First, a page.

And what you think is important is totally up to you. You can decide to make things important where you earn the most money or you can make things important where you’re the strongest competitor or maybe you’re the weakest competitor.
With internal linking you can really kind of focus things on those directions and those parts of your site.”
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How to Audit Your Internal Links for Issues
Unless you have very few internal links, you most likely have issues with some of your internal links. These issues can hurt both your organic search results and the user experience. Audit your internal links by following these steps:
Check for Broken Internal Links
Start by looking for any broken internal links. These are links that lead to pages that no longer exist. If a user clicks on one of these links, they will end up on an error page—which is obviously not ideal.
To check for broken internal links, use a tool like Ahrefs Site Audit or Google Search Console. It scans your website and looks for any broken links. Once it finds them, you can either remove or replace each link with one to an active page.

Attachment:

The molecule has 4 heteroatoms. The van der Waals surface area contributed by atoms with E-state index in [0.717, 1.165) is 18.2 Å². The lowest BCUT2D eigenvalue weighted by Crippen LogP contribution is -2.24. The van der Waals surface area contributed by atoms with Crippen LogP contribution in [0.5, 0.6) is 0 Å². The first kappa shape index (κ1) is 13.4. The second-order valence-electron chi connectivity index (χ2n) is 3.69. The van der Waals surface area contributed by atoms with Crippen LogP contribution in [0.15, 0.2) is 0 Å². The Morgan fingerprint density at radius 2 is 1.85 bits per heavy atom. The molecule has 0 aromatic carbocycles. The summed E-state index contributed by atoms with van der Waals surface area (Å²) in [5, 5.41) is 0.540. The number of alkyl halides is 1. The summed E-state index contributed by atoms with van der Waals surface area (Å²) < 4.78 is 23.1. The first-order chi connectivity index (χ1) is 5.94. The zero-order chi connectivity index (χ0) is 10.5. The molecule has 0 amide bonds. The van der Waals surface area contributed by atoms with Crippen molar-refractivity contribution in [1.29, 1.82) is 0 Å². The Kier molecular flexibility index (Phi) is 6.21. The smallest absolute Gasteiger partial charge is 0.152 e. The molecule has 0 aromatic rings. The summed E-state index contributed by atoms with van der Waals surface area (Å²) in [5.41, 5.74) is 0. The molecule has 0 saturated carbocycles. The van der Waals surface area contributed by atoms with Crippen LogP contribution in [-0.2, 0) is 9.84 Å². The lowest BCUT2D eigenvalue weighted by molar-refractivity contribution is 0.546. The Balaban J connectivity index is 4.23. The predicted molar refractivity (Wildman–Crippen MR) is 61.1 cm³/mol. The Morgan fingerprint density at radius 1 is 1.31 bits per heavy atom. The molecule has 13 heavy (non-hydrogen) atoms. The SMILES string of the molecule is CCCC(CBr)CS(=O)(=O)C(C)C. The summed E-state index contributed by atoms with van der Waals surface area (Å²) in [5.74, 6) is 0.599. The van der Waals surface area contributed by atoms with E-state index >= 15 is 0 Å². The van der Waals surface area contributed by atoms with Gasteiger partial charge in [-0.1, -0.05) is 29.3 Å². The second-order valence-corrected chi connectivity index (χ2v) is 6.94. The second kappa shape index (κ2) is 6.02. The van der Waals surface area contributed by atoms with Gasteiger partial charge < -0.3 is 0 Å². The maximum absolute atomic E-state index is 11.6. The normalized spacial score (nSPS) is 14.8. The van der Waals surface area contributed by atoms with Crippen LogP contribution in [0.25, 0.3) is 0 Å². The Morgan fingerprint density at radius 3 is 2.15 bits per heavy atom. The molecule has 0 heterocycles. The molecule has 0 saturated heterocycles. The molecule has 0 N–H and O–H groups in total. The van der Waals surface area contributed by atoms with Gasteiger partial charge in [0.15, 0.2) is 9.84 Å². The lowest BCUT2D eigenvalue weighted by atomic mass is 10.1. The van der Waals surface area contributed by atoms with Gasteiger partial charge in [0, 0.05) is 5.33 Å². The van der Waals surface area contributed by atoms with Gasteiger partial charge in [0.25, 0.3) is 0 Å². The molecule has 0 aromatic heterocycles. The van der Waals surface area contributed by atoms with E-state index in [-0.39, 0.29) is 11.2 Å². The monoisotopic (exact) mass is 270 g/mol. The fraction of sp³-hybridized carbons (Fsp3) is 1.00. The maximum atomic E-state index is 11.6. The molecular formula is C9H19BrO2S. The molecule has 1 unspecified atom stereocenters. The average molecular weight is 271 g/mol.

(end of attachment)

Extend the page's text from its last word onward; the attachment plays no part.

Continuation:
Check Internal Links to Redirected Pages
Next, audit any internal links that point to redirected pages. These pages typically have a 301 redirect on them, which means that they automatically redirect users to another page. While this isn’t always bad, it can potentially mess up your internal link structure and cause confusion for both search engines and users alike. Plus, it’s a waste of an internal link. Rather than passing link authority directly to the internally linked page, a percentage of the link authority is lost as the page redirects.
To check for redirected pages, use a tool like Ahrefs’ Site Audit again. It will quickly identify any pages that you need to update or replace.
Check Internal Links to Unimportant Pages